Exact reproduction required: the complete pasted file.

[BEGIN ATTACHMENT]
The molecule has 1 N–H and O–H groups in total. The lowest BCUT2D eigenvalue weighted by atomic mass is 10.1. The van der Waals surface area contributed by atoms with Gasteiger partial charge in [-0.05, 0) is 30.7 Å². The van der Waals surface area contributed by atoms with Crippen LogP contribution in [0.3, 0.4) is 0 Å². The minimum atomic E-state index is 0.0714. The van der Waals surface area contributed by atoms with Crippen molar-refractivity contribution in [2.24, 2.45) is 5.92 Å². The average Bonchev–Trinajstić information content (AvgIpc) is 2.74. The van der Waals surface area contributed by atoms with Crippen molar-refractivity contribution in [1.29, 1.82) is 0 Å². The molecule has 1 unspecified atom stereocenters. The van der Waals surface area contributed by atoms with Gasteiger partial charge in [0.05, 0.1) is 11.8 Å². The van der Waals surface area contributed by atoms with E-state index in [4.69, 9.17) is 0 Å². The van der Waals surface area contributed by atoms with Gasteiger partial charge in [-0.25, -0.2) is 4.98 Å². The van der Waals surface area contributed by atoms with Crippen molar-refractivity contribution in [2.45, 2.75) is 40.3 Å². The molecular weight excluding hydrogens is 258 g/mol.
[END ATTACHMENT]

The molecule has 1 N–H and O–H groups in total. The lowest BCUT2D eigenvalue weighted by atomic mass is 10.1. The van der Waals surface area contributed by atoms with Gasteiger partial charge in [-0.05, 0) is 30.7 Å². The van der Waals surface area contributed by atoms with Crippen LogP contribution in [0.3, 0.4) is 0 Å². The minimum atomic E-state index is 0.0714. The van der Waals surface area contributed by atoms with Crippen molar-refractivity contribution in [2.24, 2.45) is 5.92 Å². The average Bonchev–Trinajstić information content (AvgIpc) is 2.74. The van der Waals surface area contributed by atoms with Crippen molar-refractivity contribution in [1.29, 1.82) is 0 Å². The molecule has 1 unspecified atom stereocenters. The van der Waals surface area contributed by atoms with Gasteiger partial charge in [0.05, 0.1) is 11.8 Å². The van der Waals surface area contributed by atoms with E-state index in [4.69, 9.17) is 0 Å². The van der Waals surface area contributed by atoms with Gasteiger partial charge in [-0.25, -0.2) is 4.98 Å². The van der Waals surface area contributed by atoms with Crippen molar-refractivity contribution in [2.45, 2.75) is 40.3 Å². The molecular weight excluding hydrogens is 258 g/mol.